Jump to content

Search the Community

Showing results for tags 'notation'.

  • Search By Tags

    Type tags separated by commas.
  • Search By Author

Content Type


  • Discussion Forums
    • General Concertina Discussion
    • Instrument Construction & Repair
    • Concertina History
    • Buy & Sell
    • Concertina Videos & Music
    • Teaching and Learning
    • Tunes /Songs
    • Forum Questions, Suggestions, Help
    • Ergonomics
  • News & Announcements
    • Public News & Announcements
    • Concertina.net Official Business
  • Tests
    • Test Forum

Find results in...

Find results that contain...

Date Created

  • Start


Last Updated

  • Start


Filter by number of...


  • Start





Website URL







Found 5 results

  1. A simple question (I hope). Some folks use 'below-the-staff' note names as an aid to learning staff notation. Is there a convention for notating accidentals? That is, are accidentals depicted as (say) #C and #F, as they would appear in the score, or as C# and F#? I did a simple implementation of this scheme a while ago for a whistle class, and the accidentals problem did not occur because of the limited scope of a whistle. I now wish to generalise the implementation to include all notes. Thanks.
  2. I've just had occasion to use a triplet for the first time in an ABC script, ie: (3ABc It looks OK in the score, but sounds rotten when I play back the MIDI representation [I'm using EasyABC] - the three notes are not the same duration. If I 'fudge' it - (3AB<c - it is better, but still not good [and strictly is not 'correct' ABC? As I understand it, the notes are intended to be the same length, and should be specified as such in the code]. As far as I can see, using the full form of tuplet specification: (a:b:c wouldn't help here. Any suggestions for ensuring that the three notes of a triplet can be forced to be of the same duration on playback? Or is this just a 'feature' of EasyABC? Thank you. Roger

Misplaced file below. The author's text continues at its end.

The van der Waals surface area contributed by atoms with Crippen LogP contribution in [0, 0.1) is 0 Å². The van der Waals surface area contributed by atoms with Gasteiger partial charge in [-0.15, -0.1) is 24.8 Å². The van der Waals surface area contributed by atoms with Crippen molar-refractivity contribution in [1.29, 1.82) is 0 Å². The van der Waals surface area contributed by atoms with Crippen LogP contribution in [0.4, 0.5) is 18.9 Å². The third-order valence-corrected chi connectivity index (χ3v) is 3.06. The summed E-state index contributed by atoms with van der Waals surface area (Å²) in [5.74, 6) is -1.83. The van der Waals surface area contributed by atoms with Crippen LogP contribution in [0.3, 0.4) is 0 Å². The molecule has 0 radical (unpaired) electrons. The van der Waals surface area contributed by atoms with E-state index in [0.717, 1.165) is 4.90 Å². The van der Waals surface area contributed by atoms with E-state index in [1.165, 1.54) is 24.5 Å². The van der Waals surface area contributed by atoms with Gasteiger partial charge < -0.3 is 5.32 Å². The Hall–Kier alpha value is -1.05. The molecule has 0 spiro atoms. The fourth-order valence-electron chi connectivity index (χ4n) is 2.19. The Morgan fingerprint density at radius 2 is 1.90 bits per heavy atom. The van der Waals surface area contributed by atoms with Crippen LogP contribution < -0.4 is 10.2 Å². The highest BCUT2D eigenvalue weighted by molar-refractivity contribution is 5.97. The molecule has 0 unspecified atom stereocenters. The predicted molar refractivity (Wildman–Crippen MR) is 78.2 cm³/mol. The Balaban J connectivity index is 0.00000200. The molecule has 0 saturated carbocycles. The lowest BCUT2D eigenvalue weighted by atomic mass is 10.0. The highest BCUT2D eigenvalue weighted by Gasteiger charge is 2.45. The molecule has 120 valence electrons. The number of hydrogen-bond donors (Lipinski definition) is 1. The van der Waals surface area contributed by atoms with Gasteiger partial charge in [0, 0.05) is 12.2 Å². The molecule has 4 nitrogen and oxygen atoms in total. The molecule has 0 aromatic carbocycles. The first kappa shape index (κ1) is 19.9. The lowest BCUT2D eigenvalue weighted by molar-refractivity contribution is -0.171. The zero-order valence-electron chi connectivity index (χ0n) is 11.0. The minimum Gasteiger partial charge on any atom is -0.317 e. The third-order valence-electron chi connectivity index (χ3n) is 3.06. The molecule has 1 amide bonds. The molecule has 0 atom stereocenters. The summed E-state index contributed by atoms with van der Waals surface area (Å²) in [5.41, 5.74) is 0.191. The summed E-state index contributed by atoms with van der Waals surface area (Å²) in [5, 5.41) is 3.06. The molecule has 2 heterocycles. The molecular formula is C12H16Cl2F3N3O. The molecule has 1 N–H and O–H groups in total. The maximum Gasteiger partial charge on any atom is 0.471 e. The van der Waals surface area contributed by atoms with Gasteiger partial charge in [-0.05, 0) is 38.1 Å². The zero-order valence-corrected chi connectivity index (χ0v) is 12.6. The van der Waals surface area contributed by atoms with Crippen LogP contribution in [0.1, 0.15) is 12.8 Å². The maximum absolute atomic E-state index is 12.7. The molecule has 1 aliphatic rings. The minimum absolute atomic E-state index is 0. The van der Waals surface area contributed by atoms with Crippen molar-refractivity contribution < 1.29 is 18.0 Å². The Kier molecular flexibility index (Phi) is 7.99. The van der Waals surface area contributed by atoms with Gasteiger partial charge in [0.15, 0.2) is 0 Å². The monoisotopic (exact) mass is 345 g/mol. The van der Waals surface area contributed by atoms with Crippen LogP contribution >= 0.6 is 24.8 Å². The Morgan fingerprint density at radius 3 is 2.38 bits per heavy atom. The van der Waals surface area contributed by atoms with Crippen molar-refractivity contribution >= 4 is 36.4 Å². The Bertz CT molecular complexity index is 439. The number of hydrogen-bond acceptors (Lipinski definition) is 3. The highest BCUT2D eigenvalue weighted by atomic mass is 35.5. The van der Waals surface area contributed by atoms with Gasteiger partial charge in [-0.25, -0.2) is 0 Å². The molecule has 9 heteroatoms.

3. Hello - I have a question on musical notation for the English Concertina (although it could equally apply to Anglo & Duet). Is there a generally accepted standard of musical notation to indicate bellows direction? (Text takes up too much space and is too busy) The reason I ask is that I recently delivered a couple of sessions at the Swaledale Squeeze and was asked how (or whether) I could write out what I actually do on a particular tune. One thing that became apparent is that in one place I consistently use a pull note in a particular way to achieve softer note articulation on a descending run - but I change to pull a note earlier in the previous bar and it's this I want to indicate. My natural choice was to use violin Up & Down bowing (Down indicating Push) like so: All references, examples, contradictions & comments welcome. thanks Rob
  4. I've been looking over the chart for English concertina fingering as given here: http://www.concertina.com/fingering/ The first chart, English Concertina Keyboard -- http://www.concertina.com/fingering/images/english48-W842H736.gif has me wondering why it's shown as starting an octave above Middle C. This isn't 'wrong' but I can't figure out if it's actually 'correct' and I would in fact be somehow wrong to show the chart with the lowest C being notated with a capital C, not the small c. So, I would have started with the low G being lower, notated as G, -- then continue up going G#, Ab, Bb, B, C -- etc --- simply an octave lower than it's given on the chart. Sound-wise, the chart is more correct, maybe? But as far as what I'd want to read or write on the musical staff, I think I'd want to go with the lower octave start. Am I missing something...?
  5. "The great thing about standards is that there are so many to choose from" - Andrew Tanenbaum Since the very first concertina tutor (Hoselbarth, c.1840), there have been over 130 tutors published for the Anglo, many with widely differing button numbering and tablature systems. The result of numerous attempts to try to make sense of the Anglo having two notes in different directions for each button, plus having alternate notes on other buttons. Standard musical notation by itself does not indicate which alternate note or direction is preferable, and since many published tutors print the music an octave high or low, learning actual notes still might not help much, hence the various attempts at tablature systems. Tablature patterns are easily transferable between instruments with different keys, so that's a good thing. Beginners often buy one or more tutors, only to be faced with having to sort out wildly dissimilar ways of counting buttons and indicating bellows direction. So.......here, in all its insanity, is a first draft of a notation "Rosetta Stone" translation chart for the 30-button Anglo showing about 30 of the different notating systems. Additions, corrections? What an embarrassing gawdawful mess! I know many systems have their adherents and staunch defenders, but could we make it any harder to learn this somewhat intuitive instrument? Pity the poor beginner! Gary 30-Button Notation Translator.pdf
  • Create New...